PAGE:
Posts tagged with Student Senate

KU Student Senate forms committees to vet Invisible Hawk demands

The Kansas University Student Senate has created four new ad hoc committees to address diversity-related demands voiced by Rock Chalk Invisible Hawk. Student Body President Jessie Pringle announced the following four committees this week, in an email to the Senate. Committees are expected to give a report and legislative recommendations to the full Senate on March 18.

“Each committee tackles issues and discussions that should be addressed this upcoming semester,” Pringle said. “The committees are a way to find solutions and policy changes together as a Senate body.”

Student Senate Overview Committee — Charged with assessing structure of Senate to “increase accessibility”; identifying “opportunities in the student fee structure to promote a more inclusive and diverse campus”; evaluating outreach policies and developing best practices to increase awareness of resources Senate and KU provide.

Election Reevaluation Committee — Charged with addressing concerns about “accessibility” to run in Senate general elections; identifying ways to “create a more open and equitable election atmosphere”; determining feasibility and logistics of an election support fund.

Retention and Recruitment Committee — Charged with monitoring retention rates of students; researching policy and programs within offices working with recruitment and retention; identifying problems with current practices.

Veterans Services Committee — Charged with “benchmarking” KU to the service programs of its aspirational peers; assessing services offered to veterans; identifying veterans services KU lacks; developing a “standing entity to address veterans’ needs annually.”

Invisible Hawk is a group of mostly black students that carried signs and read a list of demands at KU’s Nov. 11 town hall forum on race. They’ve spoken out at Senate meetings against the body’s leadership, led a protest that drew more than 80 students to Wescoe Beach on Wednesday, and have been actively promoting their cause on social media using the hashtag #rockchalkinvisiblehawk.

Senate’s top three leaders — Pringle, Student Body Vice President Zach George and Chief of Staff Adam Moon — all are currently facing impeachment procedures, prompted by some Senate members’ accusations that they failed to do enough to support minority students on campus.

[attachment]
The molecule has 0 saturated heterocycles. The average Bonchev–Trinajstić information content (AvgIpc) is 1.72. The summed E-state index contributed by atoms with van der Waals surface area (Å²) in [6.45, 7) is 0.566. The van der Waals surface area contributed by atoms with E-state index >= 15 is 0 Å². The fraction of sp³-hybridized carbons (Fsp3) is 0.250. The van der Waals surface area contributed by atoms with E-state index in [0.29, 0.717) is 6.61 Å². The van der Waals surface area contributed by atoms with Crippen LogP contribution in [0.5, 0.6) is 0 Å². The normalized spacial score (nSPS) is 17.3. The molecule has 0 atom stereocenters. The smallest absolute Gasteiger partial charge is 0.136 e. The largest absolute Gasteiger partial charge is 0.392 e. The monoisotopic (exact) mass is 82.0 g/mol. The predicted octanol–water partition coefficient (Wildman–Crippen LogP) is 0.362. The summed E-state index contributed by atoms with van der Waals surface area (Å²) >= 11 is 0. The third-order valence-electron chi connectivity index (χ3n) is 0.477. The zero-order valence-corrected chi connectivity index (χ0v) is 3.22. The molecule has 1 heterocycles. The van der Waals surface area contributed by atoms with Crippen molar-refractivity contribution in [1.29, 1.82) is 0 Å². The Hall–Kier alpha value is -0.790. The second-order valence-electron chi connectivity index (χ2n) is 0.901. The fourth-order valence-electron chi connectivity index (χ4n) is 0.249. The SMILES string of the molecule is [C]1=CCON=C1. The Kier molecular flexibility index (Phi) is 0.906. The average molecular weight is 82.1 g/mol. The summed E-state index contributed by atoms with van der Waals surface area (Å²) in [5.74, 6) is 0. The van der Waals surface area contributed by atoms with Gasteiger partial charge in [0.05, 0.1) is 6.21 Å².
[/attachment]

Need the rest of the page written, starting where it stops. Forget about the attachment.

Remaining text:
A separate committee is investigating each leader and making a recommendation for discipline. First up is Moon; his impeachment committee is expected to share its recommendation at tonight’s full Senate meeting, where senators will vote on whether or not to continue moving forward with disciplinary action, which could be as drastic as kicking him out of office.

KU Student Senate logo

KU Student Senate logo

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The latest on the KU Student Senate leaders’ impeachment process

An impeachment committee should be formed today to prepare a report and make a recommendation for possible discipline of Kansas University Student Senate’s top three leaders.

According to an email to the Senate from senior senator Lauren Arney, a meeting was planned for this morning to form the committee, made up of some Senate standing committee chairs and several other senators chosen by lottery. Under Senate rules, the committee has five school days — so until roughly mid-next week — to prepare its recommendation, which must then be presented to the full Senate at a regular or special meeting.

Following a heated universitywide town hall forum on race Nov. 11, the Senate’s Student Executive Committee approved a motion demanding the resignation of Student Body President Jessie Pringle, Student Body Vice President Zach George and Senate Chief of Staff Adam Moon, whom some fellow senators and students accused of failing to do enough to support black and other marginalized students on campus. The three declined to resign, and the Student Senate took up impeachment procedures last week.

Pringle, George and Moon, in the meantime, have been working on a plan to improve the campus climate for marginalized students. They released a list of 11 commitments on Nov. 16, followed by a more detailed seven-page proposal for how to get them done shared on Friday.

• Gun survey wraps up Wednesday: In other Student Senate news, the online survey seeking students’ opinions about concealed carry on campus is still open — but not for long. The last day to take it is Wednesday. Students at KU and other state schools should have received links to the survey in their emails earlier this month.

None by Stephonn Alcorn